No, this doesn't mean there were purple trees or purple grass or purple animals. It would have been before any multicellular organisms even evolved, when single-cell microorganisms dominated the planet and possibly created a purple hue that could be seen from space.
These purple organisms may have reigned supreme and existed in varying concentrations across the planet, said Shiladitya DasSarma, a microbiologist and professor at the University of Maryland. DasSarma has studied one of these microorganisms and created the Purple Earth hypothesis.
But what if Earth wasn't the only planet that experienced this purple phase? What if this hypothesis could give us insight into potential life on exoplanets, the planets outside our solar system? Scientists are in the process of figuring that out.
"That's where it might make a difference when we look at exoplanets. We would want to consider that the pigments on an alien planet might be different than what we have on modern Earth," DasSarma said. "And if the Purple Earth hypothesis was correct and there was a dominance of purple organisms in the early Earth, then we might be able to find another planet that's at an earlier stage of evolution of the planet, where the purple pigments might have dominated."
There are a few variations of the Purple Earth hypothesis among scientists.
has focused on halophiles, microorganisms that still exist today in environments with a high concentration of salt, such as the Great Salt Lake and the Dead Sea. They use their strong purple retinal pigment -- the same visual pigment in the eyes of humans -- to absorb light and generate growth, and he says it's likely that they've been present on Earth for millions, if not billions, of years.
These organisms may have been dominant until the development of chlorophyll, the green pigment that is essential to the type of photosynthesis we see in plants, which reintroduces oxygen into the atmosphere.
"What happened I think is that the chlorophyll-based photosynthesis is more efficient, which means they generally have outcompeted the the purple organisms," DasSarma said. "In evolution, you had progression from more primitive to more complex and capable systems."
is that the planet was populated by ancient purple bacteria, whose descendants are found today in many lakes that do not require the same high salt concentration halophiles do.
These lakes contain thick mats of this purple bacteria, but they typically bloom so deep in the water column that they're not visible from the surface, said Jennifer Glass, an assistant professor at Georgia Tech's School of Earth and Atmospheric Sciences.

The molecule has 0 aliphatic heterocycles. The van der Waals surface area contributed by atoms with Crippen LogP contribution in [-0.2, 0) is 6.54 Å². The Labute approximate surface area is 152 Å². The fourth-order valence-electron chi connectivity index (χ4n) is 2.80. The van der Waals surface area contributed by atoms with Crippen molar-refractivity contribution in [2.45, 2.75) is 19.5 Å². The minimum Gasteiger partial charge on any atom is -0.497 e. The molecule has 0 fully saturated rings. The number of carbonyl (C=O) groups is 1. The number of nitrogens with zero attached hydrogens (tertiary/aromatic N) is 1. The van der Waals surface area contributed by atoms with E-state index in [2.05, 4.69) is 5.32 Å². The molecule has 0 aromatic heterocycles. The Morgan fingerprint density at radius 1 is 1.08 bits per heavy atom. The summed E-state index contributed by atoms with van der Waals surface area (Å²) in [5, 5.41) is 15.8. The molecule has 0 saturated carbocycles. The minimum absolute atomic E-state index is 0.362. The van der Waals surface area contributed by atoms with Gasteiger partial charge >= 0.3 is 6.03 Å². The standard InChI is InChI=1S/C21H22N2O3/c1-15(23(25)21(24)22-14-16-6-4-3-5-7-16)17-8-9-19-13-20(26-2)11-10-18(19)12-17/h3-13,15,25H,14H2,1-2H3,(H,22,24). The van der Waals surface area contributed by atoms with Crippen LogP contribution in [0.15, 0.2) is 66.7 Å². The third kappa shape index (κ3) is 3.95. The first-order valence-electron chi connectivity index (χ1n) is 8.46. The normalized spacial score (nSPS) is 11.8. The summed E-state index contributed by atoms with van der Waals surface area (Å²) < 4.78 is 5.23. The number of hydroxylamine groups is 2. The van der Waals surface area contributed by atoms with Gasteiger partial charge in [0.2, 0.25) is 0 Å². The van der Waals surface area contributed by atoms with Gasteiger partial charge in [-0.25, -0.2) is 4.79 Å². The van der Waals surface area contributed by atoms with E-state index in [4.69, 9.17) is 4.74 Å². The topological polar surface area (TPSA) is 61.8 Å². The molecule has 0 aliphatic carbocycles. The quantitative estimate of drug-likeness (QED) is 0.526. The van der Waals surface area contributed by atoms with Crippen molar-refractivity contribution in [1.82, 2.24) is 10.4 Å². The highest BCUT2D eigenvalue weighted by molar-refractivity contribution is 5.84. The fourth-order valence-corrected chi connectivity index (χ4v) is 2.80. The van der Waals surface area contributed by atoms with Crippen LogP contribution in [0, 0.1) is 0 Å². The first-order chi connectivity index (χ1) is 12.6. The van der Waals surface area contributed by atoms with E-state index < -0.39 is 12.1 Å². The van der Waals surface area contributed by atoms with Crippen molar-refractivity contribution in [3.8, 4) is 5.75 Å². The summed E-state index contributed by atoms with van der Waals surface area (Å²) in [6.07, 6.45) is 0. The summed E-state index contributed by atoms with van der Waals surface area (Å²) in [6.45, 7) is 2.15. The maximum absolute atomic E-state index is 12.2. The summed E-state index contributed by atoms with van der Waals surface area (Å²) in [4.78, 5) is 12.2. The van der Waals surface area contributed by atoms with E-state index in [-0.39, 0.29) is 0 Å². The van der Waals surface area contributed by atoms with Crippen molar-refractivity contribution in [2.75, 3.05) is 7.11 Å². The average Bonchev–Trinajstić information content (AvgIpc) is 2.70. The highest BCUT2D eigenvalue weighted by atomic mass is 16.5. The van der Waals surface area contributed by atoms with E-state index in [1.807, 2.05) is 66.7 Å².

"However, in the deep past, before oxygen accumulated in the atmosphere, these purple bacteria might have proliferated to such an extent that they could have been detectable on the Earth's surface," she said
If the planet were to have a purple hue, the purple bacteria would have to be widely populated, she said. But there is an important caveat to this theory.
"The big question, and a topic of active scientific debate, is whether the purple bacteria living on the ancient Earth had the ability to protect themselves from UV radiation well enough to inhabit vast expanses of the land surface, like plants do on the modern Earth," she said. "The spectral signature of the pigment would be much stronger if the pigmented bacteria covered the land surface."
Frank Stewart, associate professor in the Georgia Tech School of Biology, said there's strong evidence that the purple bacteria Glass mentioned were widespread on early Earth. They are adapted for life with low oxygen levels, which was a signature of ancient oceans, he said.
He knows less about the probability of DasSarma's theory. "But, in all likelihood, both ideas are valid and both microbial types likely played an important role in creating bio-signatures distinct from what we see dominating the modern earth," he wrote in an email.
Purple life beyond Earth
A new review
, which DasSarma co-authored, explores what early signs of life on Earth may be able to tell us about exoplanets.
The microorganism that he studies reside in places where nothing else can grow. But he can imagine that on a distant planet, it might be a dominant life form.
"As the sophistication in the telescope increases, the prediction is that they will be able to determine the spectrum coming from these planets," DasSarma said. "They're so far away, and really there's no light, it's only the star they'd be able to see, but that's the goal. Because its so important to be able to detect life elsewhere in the universe."
Science is getting closer and closer to developing telescopes with better resolution that could give deeper insights into other planets, said Hilairy Hartnett, associate professor in the Arizona State University School of Life Sciences and co-author of the study. One day, they'll be able to see not only the color of the planets but the chemistry of their atmospheres.
"The theory of the purple planet is really intriguing, and it's intriguing because it's important for us to think about the fact that we might not be looking for life that looks like life on the modern Earth," Hartnett said. "We might be looking for life that looks like Earth in the Archean (era of early life), or we might be looking for life that looks like Earth life that lives way at the bottom of the ocean. And we have to think about what that's going to look like. If it uses retinal pigments, it'll be purple."